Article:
This review essay pays personal tribute to Benedict R. O’G. Anderson and James C. Scott. To the former, I owe part of my academic (and moral) training. I have never met the latter but have read most of his published works. I consider his The Art of Not Being Governed to be one of the most significant books I have read in the past ten years.[1] Due to the wide-ranging topics and intellectual inquiries the book engages, I have assigned it in all of my classes concerning comparative politics, international relations, and migration. If you should find the style of this review essay to be too subjective or personal, then it may be advisable to skip to other more orthodox pieces within the journal. The fact that you continue to read the following words attest to your acceptance of how importantly these two individuals have impacted your own work and/or thinking. In my own current research, I have borrowed Scott’s conceptualization in The Art of Not Being Governed to interpret the present situation of oppressed Chinese trainees in contemporary Japan as a socio-political phenomenon of people wanting to escape from excessive control and wishing to be free. Similar to historical times when certain Southeast Asian people refused to be assimilated, integrated, and controlled by the state and escaped to the hills/Zomia (a geographic area in the highlands of northern Mainland Southeast Asia and the mountains of southwest China), Chinese trainees seek refuge in Japanese migrant-support NGOs that protect and fight for them. Like Zomia in Southeast Asia (and southern China), I argued that local Japanese NGOs provide more than 1,200 Chinese escapees with greater freedoms and protection.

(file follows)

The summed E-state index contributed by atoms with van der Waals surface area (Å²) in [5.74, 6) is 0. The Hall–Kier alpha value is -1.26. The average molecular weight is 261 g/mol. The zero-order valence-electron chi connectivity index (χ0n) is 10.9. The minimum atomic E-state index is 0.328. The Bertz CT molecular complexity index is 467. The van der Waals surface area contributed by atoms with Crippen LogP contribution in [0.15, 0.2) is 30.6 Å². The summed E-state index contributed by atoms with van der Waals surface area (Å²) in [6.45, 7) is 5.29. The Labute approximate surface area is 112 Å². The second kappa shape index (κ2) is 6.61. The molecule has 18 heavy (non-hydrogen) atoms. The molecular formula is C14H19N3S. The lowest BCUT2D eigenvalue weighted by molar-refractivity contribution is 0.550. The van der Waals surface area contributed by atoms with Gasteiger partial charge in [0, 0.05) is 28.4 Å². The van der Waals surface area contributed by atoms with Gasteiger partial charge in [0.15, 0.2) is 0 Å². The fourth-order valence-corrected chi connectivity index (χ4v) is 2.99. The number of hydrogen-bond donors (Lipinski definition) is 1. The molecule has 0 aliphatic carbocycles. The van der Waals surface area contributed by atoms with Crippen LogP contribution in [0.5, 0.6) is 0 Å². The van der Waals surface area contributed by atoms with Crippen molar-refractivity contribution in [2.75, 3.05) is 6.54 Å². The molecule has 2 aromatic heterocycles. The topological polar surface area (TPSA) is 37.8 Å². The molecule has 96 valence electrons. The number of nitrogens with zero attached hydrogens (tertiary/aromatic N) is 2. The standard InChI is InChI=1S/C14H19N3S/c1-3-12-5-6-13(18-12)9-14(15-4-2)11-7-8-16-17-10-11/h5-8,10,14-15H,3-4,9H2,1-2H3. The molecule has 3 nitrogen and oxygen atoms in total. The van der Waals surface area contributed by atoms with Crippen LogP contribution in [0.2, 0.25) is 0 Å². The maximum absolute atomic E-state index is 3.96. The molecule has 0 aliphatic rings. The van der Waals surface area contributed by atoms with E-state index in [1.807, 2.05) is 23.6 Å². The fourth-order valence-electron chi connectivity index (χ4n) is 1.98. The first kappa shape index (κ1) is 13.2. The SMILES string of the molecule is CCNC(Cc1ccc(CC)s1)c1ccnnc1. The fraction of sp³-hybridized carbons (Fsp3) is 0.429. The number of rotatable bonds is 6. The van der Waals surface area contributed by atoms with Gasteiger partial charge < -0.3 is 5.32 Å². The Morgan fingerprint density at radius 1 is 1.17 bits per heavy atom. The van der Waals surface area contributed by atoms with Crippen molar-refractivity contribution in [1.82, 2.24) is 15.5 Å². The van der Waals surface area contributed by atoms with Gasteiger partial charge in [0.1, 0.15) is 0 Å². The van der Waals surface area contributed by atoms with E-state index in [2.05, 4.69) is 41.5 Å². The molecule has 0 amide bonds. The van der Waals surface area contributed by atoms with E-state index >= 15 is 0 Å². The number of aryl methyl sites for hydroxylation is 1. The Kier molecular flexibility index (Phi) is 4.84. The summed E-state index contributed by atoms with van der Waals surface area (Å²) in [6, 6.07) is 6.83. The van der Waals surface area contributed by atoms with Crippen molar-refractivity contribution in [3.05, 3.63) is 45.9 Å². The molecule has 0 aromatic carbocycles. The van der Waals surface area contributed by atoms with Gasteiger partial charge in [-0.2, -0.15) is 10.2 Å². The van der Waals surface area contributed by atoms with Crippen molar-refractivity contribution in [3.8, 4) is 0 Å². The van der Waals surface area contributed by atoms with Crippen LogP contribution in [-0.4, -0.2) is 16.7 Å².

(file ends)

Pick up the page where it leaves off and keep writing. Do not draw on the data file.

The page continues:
Ironically, these seasoned scholars make no claims for theoretical breakthroughs; yet, their works have enormously influenced and shaped new scholarship in Southeast Asian studies, nationalism, and social movement theories. Anderson and Scott are well known, not simply as experts of one/two/three Southeast Asian countries, but also as multidisciplinary madmen who can bring to bear a more global/regional perspective based on wide and comparative reading. By examining peoples who are marginal but transformative to the study of political history in Southeast Asia, they have ignited energetic discussions in numerous panels of scholarly conferences and special issues in academic journals. In a similar line of intellectual inquiry, Geoffrey Robinson runs a graduate seminar at University of California, Los Angeles entitled “Why do Governments Kill Their Citizens?” This non-state-centric approach has pushed international relations/area studies scholars to reinterpret a political community beyond its national boundaries or a linear, “nation = people = culture” matrix. In these four books, people on the margins of society are shown to have made significant political impacts in both historical and contemporary Asia.